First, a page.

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California metal mine regains luster

RAW MATERIALS

Fears of a shortage of rare-earth minerals used in high-tech applications has bolstered an effort to reopen production at the Mountain Pass Mine in the Mojave Desert.

October 14, 2009|Martin Zimmerman

MOUNTAIN PASS, CALIF. — Fear of a shortage of rare-earth metals used in high-tech military and industrial products has spawned global efforts to reopen abandoned mines, including the formidable Mountain Pass Mine in California's Mojave Desert.

Discovered in the 1940s by uranium prospectors, Mountain Pass contains an array of rare earths, including cerium and lanthanum, in concentrations almost double those found at the world's biggest rare-earth mine, China's Bayan Obo.

"You're looking at the greatest rare-earth deposit in the world," says operations manager John Benfield as he ushers a visitor around the 2,200-acre site 60 miles southwest of Las Vegas.

Benfield's employer, Molycorp Minerals in Colorado, has just begun a two-year effort to restore Mountain Pass to its former role as a leading global producer. Those plans were given a boost recently amid fears that China was poised to ban exports of some of the scarcer rare-earth metals and to sharply limit shipments of others.

Although the Chinese government has sought to allay those concerns, a possible ban served as a reminder that the Asian nation is nearly the sole source worldwide for rare-earth metals and is likely to remain so for at least the next two years.

"You always want multiple sources for your raw materials," said Jim Hedrick, commodity specialist with the U.S. Geological Survey. "There could be a natural disaster that significantly disrupts the supply, or there could be geopolitical issues. . . . All it takes is for one person to antagonize another."

The reopening of the mine and related processing facilities would create about 900 jobs at Mountain Pass -- about 100 people work there now -- and provide U.S. companies with a reliable source for many key rare-earth metals.

These minerals, such as samarium and neodymium, are prized for chemical properties that make them indispensable in a variety of industrial and military uses including polishing glass, oil refining and manufacturing missile guidance systems.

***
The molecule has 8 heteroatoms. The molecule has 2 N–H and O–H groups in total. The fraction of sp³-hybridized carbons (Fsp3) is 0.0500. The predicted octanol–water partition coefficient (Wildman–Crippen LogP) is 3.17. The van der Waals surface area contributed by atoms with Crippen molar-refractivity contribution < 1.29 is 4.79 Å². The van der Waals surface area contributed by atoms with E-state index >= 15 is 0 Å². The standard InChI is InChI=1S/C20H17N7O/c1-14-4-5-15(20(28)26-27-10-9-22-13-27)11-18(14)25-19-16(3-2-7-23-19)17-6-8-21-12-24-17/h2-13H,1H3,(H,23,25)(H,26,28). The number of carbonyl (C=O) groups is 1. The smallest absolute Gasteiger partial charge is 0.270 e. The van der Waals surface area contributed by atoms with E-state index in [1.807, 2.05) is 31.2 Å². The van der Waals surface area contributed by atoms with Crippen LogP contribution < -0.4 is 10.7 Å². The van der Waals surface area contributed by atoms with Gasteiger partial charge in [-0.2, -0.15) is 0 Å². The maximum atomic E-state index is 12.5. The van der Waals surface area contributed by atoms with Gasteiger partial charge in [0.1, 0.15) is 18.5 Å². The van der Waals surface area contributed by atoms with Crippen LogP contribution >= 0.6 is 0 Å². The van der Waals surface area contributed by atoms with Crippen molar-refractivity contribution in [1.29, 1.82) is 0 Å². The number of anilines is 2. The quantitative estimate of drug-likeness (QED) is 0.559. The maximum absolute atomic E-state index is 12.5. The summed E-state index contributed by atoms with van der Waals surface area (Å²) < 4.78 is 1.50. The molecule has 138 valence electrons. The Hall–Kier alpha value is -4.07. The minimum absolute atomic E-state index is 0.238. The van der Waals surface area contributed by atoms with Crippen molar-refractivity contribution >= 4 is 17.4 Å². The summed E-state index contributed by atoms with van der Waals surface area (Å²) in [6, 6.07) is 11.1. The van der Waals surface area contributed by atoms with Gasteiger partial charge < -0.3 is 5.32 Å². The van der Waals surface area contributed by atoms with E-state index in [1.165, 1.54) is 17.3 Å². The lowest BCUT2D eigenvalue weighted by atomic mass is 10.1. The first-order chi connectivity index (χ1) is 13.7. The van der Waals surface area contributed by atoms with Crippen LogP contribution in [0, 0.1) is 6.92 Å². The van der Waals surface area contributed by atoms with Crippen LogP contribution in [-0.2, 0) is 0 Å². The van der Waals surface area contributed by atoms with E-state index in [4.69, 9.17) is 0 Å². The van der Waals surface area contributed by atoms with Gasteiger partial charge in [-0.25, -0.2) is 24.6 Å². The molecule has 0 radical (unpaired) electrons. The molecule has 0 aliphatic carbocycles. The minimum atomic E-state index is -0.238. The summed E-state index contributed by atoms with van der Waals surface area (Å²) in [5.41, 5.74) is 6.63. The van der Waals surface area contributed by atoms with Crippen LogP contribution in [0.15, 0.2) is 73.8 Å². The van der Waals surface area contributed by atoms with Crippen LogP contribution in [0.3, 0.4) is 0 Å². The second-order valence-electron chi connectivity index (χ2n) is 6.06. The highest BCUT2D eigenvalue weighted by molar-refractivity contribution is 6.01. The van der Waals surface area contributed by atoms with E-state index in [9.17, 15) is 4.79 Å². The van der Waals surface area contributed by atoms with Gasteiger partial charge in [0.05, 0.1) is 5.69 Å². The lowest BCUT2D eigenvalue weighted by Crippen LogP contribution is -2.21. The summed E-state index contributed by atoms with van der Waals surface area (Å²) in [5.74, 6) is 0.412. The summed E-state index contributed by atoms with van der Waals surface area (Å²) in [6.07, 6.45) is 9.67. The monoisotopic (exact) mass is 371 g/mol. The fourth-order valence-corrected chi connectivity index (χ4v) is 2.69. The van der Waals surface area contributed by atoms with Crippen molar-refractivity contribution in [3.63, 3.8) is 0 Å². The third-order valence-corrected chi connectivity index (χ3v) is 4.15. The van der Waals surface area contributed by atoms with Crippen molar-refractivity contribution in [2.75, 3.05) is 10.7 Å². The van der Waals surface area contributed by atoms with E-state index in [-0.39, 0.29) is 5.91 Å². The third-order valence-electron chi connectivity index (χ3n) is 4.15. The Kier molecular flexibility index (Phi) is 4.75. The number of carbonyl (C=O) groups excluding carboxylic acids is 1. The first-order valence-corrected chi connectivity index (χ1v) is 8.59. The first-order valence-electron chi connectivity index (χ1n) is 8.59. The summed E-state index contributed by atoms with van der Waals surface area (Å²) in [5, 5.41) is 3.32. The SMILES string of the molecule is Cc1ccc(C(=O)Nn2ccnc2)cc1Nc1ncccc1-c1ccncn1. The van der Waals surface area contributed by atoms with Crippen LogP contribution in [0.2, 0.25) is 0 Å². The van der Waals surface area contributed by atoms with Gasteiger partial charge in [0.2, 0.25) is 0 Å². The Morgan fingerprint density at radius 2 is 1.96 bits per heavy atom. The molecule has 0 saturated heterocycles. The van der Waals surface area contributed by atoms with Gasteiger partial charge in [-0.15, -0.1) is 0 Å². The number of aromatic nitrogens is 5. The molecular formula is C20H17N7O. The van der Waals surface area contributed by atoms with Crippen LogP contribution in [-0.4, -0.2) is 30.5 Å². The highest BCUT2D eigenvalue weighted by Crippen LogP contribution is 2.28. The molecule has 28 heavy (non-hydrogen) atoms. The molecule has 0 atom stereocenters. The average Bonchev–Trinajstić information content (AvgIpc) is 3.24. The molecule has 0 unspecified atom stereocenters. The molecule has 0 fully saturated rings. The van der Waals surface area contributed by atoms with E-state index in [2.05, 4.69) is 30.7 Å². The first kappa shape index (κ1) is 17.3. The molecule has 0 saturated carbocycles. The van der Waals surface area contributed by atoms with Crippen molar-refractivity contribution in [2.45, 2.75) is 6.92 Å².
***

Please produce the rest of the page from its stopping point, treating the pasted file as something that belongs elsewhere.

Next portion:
They also play a crucial role in the development of "green" technologies such as hybrid cars, wind turbines and compact fluorescent lightbulbs. Heat-resistant magnets made with rare-earth alloys are key components of the electric motor in the Toyota Prius, for example. And lanthanum, one of the most abundant rare earths found at Mountain Pass, is used to make the car's nickel-metal hydride battery.

Mining operations ceased at Mountain Pass in 2002 amid environmental concerns and cut-rate competition from China, though processing of previously dug ore continues.

On a recent Friday, as the weekend traffic flowed on Interstate 15 toward Las Vegas and the temperature hovered around 110, the ore processing facilities hummed with activity. But the crushing mill and the conveyors that fed it with rock from the mine were silent.

The mine itself is about 1,500 feet across -- impressive to the uninitiated but smallish compared with the mile-wide behemoths around the globe where copper, gold and other minerals are excavated.

There's no giant earthmoving equipment rumbling about. Most of it was sold off when the mine was shut down. A small pump floats on the surface of the brackish green water 300 feet below. The only other signs of life in the pit are red-tailed hawks circling the mine's terraced sides in search of lunch.

Molycorp hopes to generate big profit at Mountain Pass by building an integrated manufacturing chain that starts with raw ore and ends with finished products ready for market.

"We don't want to be just a supplier of basic materials to other industries," said Benfield, the operations chief. "We want to develop our own technologies so we can determine our own destiny rather than rely on others. We're not just a mine."

The U.S. was once the world leader in rare-earth metal production. But low-cost competition from China has given that nation a near monopoly on rare-earth exports. In addition, China is becoming a key producer of rare-earth magnets.

That worries some analysts who fret that China could dominate the market for next-generation clean-energy technology in much the same way that a handful of oil-rich nations now control the bulk of world oil supplies. The fact that China and the U.S. are currently engaged in a trade tiff over tire imports hasn't soothed matters.

"They've been reducing exports of rare-earth metals for years," commodities analyst Jack Lifton said. "A few years ago, they exported 50% of their production. Now they're down to 25%. They could be down to zero by 2015 because their own demand is going up."

Rare-earth anxiety has spurred a global hunt for the minerals and is bringing back into production mining operations that have been closed for years, such as Mountain Pass.

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